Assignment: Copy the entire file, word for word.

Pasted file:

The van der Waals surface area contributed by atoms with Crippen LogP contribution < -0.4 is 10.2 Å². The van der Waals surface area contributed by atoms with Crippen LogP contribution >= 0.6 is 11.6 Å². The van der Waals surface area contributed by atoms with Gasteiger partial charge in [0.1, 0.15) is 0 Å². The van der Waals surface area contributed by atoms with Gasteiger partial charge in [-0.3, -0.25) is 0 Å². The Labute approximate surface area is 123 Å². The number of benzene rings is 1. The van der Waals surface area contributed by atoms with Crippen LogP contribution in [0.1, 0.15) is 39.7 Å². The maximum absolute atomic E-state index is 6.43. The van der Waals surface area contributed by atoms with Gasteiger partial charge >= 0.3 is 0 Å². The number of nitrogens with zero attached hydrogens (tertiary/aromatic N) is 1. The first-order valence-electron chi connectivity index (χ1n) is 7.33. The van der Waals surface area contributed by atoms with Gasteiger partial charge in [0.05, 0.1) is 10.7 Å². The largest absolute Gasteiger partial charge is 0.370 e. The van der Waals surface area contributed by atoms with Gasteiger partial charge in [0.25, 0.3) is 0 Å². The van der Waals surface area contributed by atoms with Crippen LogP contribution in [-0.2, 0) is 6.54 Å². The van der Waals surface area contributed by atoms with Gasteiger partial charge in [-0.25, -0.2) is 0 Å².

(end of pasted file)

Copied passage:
The van der Waals surface area contributed by atoms with Crippen LogP contribution < -0.4 is 10.2 Å². The van der Waals surface area contributed by atoms with Crippen LogP contribution >= 0.6 is 11.6 Å². The van der Waals surface area contributed by atoms with Gasteiger partial charge in [0.1, 0.15) is 0 Å². The van der Waals surface area contributed by atoms with Gasteiger partial charge in [-0.3, -0.25) is 0 Å². The Labute approximate surface area is 123 Å². The number of benzene rings is 1. The van der Waals surface area contributed by atoms with Crippen LogP contribution in [0.1, 0.15) is 39.7 Å². The maximum absolute atomic E-state index is 6.43. The van der Waals surface area contributed by atoms with Gasteiger partial charge >= 0.3 is 0 Å². The number of nitrogens with zero attached hydrogens (tertiary/aromatic N) is 1. The first-order valence-electron chi connectivity index (χ1n) is 7.33. The van der Waals surface area contributed by atoms with Gasteiger partial charge in [0.05, 0.1) is 10.7 Å². The largest absolute Gasteiger partial charge is 0.370 e. The van der Waals surface area contributed by atoms with Gasteiger partial charge in [0.25, 0.3) is 0 Å². The van der Waals surface area contributed by atoms with Crippen LogP contribution in [-0.2, 0) is 6.54 Å². The van der Waals surface area contributed by atoms with Gasteiger partial charge in [-0.25, -0.2) is 0 Å².